Shadow Chancellor and LFI vice-chair Rachel Reeves addresses LFI’s 2022 Annual Lunch

Rachel Reeves MP

Speech to LFI Annual Lunch



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Thank you, Steve.

Chief Rabbi, Ambassador, friends.

It’s such a pleasure to be here with you at LFI’s annual lunch.

And I’m especially grateful to Merav for making the journey from Israel to be with us today.

As Steve said, Merav is a politician of principle and integrity, a champion of women’s rights, and a forthright advocate of a two state solution.

She and her Labor colleagues can be so proud of what they have achieved in government over the past eighteen months.

It’s a privilege to follow in the footsteps of a distinguished line of speakers at this lunch, including Tony Blair, Gordon Brown, Isaac Herzog and, last year, Keir Starmer.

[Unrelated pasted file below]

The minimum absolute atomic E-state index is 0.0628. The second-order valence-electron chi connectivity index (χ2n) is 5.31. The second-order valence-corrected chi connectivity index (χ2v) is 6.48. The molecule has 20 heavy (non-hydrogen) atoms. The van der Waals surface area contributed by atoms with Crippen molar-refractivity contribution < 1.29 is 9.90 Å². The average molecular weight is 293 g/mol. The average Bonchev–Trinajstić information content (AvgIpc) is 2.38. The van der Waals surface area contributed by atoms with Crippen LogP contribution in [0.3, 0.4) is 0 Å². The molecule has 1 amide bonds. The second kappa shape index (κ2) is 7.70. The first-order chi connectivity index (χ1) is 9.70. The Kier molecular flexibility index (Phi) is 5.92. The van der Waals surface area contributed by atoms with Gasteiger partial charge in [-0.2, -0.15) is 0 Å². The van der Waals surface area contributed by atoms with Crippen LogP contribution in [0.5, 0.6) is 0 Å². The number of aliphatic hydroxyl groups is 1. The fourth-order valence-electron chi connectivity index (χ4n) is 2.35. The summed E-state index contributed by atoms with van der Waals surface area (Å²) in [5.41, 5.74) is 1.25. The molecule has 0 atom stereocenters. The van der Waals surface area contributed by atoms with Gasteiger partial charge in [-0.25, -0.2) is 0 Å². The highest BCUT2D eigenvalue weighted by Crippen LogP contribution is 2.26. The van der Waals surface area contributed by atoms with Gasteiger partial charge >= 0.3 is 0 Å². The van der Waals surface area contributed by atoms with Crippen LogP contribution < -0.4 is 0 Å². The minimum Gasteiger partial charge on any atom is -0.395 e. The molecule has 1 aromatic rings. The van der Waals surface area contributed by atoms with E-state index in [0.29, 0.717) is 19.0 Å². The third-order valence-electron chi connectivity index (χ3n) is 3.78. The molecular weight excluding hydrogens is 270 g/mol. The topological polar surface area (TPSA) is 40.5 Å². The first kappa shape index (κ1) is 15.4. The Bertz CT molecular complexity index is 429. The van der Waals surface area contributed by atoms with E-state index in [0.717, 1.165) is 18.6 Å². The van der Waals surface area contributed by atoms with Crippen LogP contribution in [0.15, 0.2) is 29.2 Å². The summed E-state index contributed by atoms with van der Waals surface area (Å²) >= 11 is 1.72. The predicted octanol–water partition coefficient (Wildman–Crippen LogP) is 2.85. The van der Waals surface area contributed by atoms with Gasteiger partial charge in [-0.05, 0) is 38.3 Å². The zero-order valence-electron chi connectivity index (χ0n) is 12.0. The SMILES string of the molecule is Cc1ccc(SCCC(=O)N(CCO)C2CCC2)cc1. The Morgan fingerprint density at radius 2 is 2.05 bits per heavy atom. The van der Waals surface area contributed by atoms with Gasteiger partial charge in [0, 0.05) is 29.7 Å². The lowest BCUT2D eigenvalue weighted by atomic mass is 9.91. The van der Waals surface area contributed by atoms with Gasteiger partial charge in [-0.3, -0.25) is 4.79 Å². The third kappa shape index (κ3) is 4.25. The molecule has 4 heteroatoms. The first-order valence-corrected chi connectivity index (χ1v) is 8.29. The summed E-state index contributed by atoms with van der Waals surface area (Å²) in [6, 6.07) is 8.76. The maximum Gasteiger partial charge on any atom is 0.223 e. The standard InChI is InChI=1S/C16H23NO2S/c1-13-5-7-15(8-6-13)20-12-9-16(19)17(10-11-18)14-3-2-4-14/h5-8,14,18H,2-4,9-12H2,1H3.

The last time a Shadow Chancellor addressed this lunch was 10 years ago when Ed Balls spoke.

I served in Ed’s Shadow Treasury Team and I learned a lot from him.

And I want to begin today by giving you a pledge that I’ve not yet made since becoming Keir’s Shadow Chancellor last year.

So let me make it today:

Because I don’t share Ed’s grace and poise there will be no Gangnam Style Strictly appearances from me over the next fiscal cycle.

Let me join Steve in thanking today’s co-sponsors, Sir David Garrard and Isaac Kaye for once again making this event possible and to thank all of you who give so generously to support LFI’s work.

It’s great to see Lord Michael Levy here.

Michael Levy, thank you for your friendship over so many years and your support to our party.

And Sir Trevor Chinn thank you for your friendship and your invaluable support to Keir and our party.

I’d also like to thank Steve for his leadership of LFI along with our chair in the House of Lords, Baroness Ramsay.

And my fellow vice-chairs: Chris Evans, Sharon Hodgson, Diana Johnson, Peter Kyle, Pat McFadden, Conor McGinn, Cat McKinnell, Jonny Reynolds, John Spellar and Rosie Cooper.

And thanks to all of our parliamentary supporters, many of whom are with us today.